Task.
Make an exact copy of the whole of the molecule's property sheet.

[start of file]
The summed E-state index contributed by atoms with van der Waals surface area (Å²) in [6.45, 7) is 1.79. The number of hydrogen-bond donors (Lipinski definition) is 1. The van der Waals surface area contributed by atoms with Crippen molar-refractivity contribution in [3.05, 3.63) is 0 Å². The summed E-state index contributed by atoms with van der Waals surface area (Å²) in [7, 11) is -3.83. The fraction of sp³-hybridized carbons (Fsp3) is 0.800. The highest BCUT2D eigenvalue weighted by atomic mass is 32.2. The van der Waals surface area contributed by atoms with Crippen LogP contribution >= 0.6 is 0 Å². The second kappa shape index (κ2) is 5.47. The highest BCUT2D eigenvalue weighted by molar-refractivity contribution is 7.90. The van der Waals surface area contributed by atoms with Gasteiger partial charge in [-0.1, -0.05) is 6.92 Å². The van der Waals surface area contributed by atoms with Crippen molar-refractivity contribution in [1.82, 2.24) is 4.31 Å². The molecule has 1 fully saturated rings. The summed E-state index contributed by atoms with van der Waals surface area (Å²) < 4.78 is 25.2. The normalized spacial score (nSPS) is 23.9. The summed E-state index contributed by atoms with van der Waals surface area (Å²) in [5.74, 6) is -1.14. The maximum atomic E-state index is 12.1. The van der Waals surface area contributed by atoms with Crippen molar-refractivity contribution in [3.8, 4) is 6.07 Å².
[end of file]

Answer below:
The summed E-state index contributed by atoms with van der Waals surface area (Å²) in [6.45, 7) is 1.79. The number of hydrogen-bond donors (Lipinski definition) is 1. The van der Waals surface area contributed by atoms with Crippen molar-refractivity contribution in [3.05, 3.63) is 0 Å². The summed E-state index contributed by atoms with van der Waals surface area (Å²) in [7, 11) is -3.83. The fraction of sp³-hybridized carbons (Fsp3) is 0.800. The highest BCUT2D eigenvalue weighted by atomic mass is 32.2. The van der Waals surface area contributed by atoms with Crippen LogP contribution >= 0.6 is 0 Å². The second kappa shape index (κ2) is 5.47. The highest BCUT2D eigenvalue weighted by molar-refractivity contribution is 7.90. The van der Waals surface area contributed by atoms with Gasteiger partial charge in [-0.1, -0.05) is 6.92 Å². The van der Waals surface area contributed by atoms with Crippen molar-refractivity contribution in [1.82, 2.24) is 4.31 Å². The molecule has 1 fully saturated rings. The summed E-state index contributed by atoms with van der Waals surface area (Å²) < 4.78 is 25.2. The normalized spacial score (nSPS) is 23.9. The summed E-state index contributed by atoms with van der Waals surface area (Å²) in [5.74, 6) is -1.14. The maximum atomic E-state index is 12.1. The van der Waals surface area contributed by atoms with Crippen molar-refractivity contribution in [3.8, 4) is 6.07 Å².